Dr. Richard Stanley is a Professor of Mechanical Engineering at Kettering University and is affectionately called “Coach” by his students and fellow faculty members. Along with his role of professor, he is also the moderator for Kettering’s Faculty Senate and the University’s martial arts instructor. Martial arts have been his passion for many years, one that he enjoys sharing with the students. He is a strong, confident man; but it wasn’t always that way. When he was younger, he was picked on and bullied by other kids. At 19 years old, he’d had enough and decided to train in martial arts to learn how to defend himself. He earned a 3rd Degree Black Belt in Tang Soo Do Karate, a Korean martial art, and later went on to earn a 4th Degree Purple Belt in Brazilian Jiu Jitsu, which he has practiced for 15 years.
“The ultimate lesson learned through martial arts is the absence of ego.”
Dr. Richard Stanley
In 1993, Stanley watched a martial arts contest, the Ultimate Fight Championship, which encompassed all martial arts disciplines. That year, the contest winner was Royce Gracie, who competed in the discipline of Brazilian Jiu Jitsu. He weighed just 180 pounds. “I was so intrigued!” Stanley exclaimed. “He dominated people twice his size and was undefeated for four of the next four years!” After seeing Gracie win the contest, Stanley decided to expand his own capabilities by training in Brazilian Jiu Jitsu himself. Karate is more about kicking and punches, and Brazilian Jiu Jitsu is more about throwing the opponent and grappling on the ground. He joined a Jiu Jitsu club in Walled Lake called Warrior Way Martial Arts. “I was a 240-pound, 3rd Degree Black Belt and I thought I was a big shot,” he laughs. The club wanted him to fight a man named Tomo, who only weighed 130 pounds. “I didn’t want to fight Tomo because I thought I’d hurt him; but he beat the absolute crap out of me and submitted me five times in three minutes!” This experience is what spurred Stanley to start over with a white belt and become a student of Brazilian Jiu Jitsu.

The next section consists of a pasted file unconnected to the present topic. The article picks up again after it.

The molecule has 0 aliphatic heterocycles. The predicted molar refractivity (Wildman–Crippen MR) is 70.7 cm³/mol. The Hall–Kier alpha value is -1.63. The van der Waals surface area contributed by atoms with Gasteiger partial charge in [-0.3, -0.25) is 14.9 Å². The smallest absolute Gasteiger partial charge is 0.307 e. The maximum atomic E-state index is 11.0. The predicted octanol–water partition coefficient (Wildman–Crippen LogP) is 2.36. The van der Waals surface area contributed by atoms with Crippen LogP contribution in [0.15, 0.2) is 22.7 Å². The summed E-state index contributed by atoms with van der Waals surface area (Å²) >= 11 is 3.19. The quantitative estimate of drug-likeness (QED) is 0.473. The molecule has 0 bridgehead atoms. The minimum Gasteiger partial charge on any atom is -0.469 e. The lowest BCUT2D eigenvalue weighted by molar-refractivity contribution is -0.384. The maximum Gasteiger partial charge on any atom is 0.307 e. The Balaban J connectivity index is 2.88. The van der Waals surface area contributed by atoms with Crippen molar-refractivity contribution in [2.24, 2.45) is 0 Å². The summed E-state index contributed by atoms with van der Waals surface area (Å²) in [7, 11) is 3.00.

“When people ask me what I learned from martial arts, I don’t talk about favorite punches or kicks, or about fights won or lost. I talk about learning self-discipline, about ethics and manners and fairness.”
Martial Arts Expert
Stanley’s martial arts class at Kettering started in January and is popular among both male and female students, as well as some staff and faculty members. He teaches some Karate and kick-boxing, but 95 percent of what he teaches is based on Brazilian Jiu Jitsu. “This is the only time a student gets the chance to hurt a professor,” he laughs. The class he teaches isn’t about competing; it’s all about self defense. “That is our only goal,” he says. When the students first come to the class, it takes them about five weeks to get up-to-speed. “By the end of the term, there are 120-pound females defeating a 170-pound man,” Stanley reports. About 20 percent of the class is female. “Women love it!” He explained that women or smaller people do well in Jiu-Jitsu, because they depend more on technique than strength when defending themselves. There haven’t been any serious injuries in Stanley’s martial arts class even though he says, “I could snap an arm in ten seconds, but I don’t.” Safety is the main focus. And they don’t dwell on failure. “But failure is part of success,” Stanley says.
The Japanese translation of Jiu-Jitsu is “gentle art.” According to Stanley, the ultimate lesson learned through martial arts is the absence of ego. A student’s submission must be humble, laying aside his or her ego, and they have to acknowledge they have been bested. Stanley says he has been submitted a thousand times and has learned something every time. Everyone is also very respectful of each other during class. “We congratulate the person who has submitted us,” Stanley says.
Training in and teaching martial arts have been life-changing for Stanley and something he strives to pass on to his students. “I can go into any situation and I have absolutely no fear,” he says. “I know I don’t have to fight. I have nothing to prove. In my years of training, the ego has gone. Absence of ego is what martial arts teach.”